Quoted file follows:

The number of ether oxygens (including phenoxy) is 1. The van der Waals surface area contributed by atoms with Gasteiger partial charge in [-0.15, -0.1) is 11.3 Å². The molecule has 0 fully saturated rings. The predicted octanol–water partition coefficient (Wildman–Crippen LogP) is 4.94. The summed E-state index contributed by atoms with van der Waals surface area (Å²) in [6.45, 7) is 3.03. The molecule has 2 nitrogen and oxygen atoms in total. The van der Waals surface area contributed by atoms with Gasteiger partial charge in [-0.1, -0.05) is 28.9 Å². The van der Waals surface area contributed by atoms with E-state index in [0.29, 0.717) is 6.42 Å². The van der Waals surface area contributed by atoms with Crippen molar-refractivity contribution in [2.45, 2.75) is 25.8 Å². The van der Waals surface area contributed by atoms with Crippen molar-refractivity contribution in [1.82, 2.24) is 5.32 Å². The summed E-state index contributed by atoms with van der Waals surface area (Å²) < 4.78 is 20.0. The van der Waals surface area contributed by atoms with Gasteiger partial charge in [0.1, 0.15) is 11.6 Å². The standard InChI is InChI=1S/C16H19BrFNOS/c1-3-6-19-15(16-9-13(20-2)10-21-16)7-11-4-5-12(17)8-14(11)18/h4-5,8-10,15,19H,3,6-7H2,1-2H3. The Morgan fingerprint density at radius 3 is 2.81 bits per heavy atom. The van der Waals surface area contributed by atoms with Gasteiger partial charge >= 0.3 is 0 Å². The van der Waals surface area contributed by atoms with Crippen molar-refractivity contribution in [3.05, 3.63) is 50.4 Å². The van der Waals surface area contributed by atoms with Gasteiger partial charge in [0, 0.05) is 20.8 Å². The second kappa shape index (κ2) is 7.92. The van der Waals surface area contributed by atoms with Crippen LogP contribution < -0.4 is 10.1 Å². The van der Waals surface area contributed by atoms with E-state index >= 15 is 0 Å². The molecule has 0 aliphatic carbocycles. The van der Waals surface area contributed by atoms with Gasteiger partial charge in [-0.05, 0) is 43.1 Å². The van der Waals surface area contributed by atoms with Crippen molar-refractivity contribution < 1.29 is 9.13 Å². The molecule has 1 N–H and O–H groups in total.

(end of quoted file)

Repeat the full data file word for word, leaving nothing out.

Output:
The number of ether oxygens (including phenoxy) is 1. The van der Waals surface area contributed by atoms with Gasteiger partial charge in [-0.15, -0.1) is 11.3 Å². The molecule has 0 fully saturated rings. The predicted octanol–water partition coefficient (Wildman–Crippen LogP) is 4.94. The summed E-state index contributed by atoms with van der Waals surface area (Å²) in [6.45, 7) is 3.03. The molecule has 2 nitrogen and oxygen atoms in total. The van der Waals surface area contributed by atoms with Gasteiger partial charge in [-0.1, -0.05) is 28.9 Å². The van der Waals surface area contributed by atoms with E-state index in [0.29, 0.717) is 6.42 Å². The van der Waals surface area contributed by atoms with Crippen molar-refractivity contribution in [2.45, 2.75) is 25.8 Å². The van der Waals surface area contributed by atoms with Crippen molar-refractivity contribution in [1.82, 2.24) is 5.32 Å². The summed E-state index contributed by atoms with van der Waals surface area (Å²) < 4.78 is 20.0. The van der Waals surface area contributed by atoms with Gasteiger partial charge in [0.1, 0.15) is 11.6 Å². The standard InChI is InChI=1S/C16H19BrFNOS/c1-3-6-19-15(16-9-13(20-2)10-21-16)7-11-4-5-12(17)8-14(11)18/h4-5,8-10,15,19H,3,6-7H2,1-2H3. The Morgan fingerprint density at radius 3 is 2.81 bits per heavy atom. The van der Waals surface area contributed by atoms with Gasteiger partial charge >= 0.3 is 0 Å². The van der Waals surface area contributed by atoms with Crippen molar-refractivity contribution in [3.05, 3.63) is 50.4 Å². The van der Waals surface area contributed by atoms with Gasteiger partial charge in [0, 0.05) is 20.8 Å². The second kappa shape index (κ2) is 7.92. The van der Waals surface area contributed by atoms with Crippen LogP contribution < -0.4 is 10.1 Å². The van der Waals surface area contributed by atoms with E-state index >= 15 is 0 Å². The molecule has 0 aliphatic carbocycles. The van der Waals surface area contributed by atoms with Gasteiger partial charge in [-0.05, 0) is 43.1 Å². The van der Waals surface area contributed by atoms with Crippen molar-refractivity contribution < 1.29 is 9.13 Å². The molecule has 1 N–H and O–H groups in total.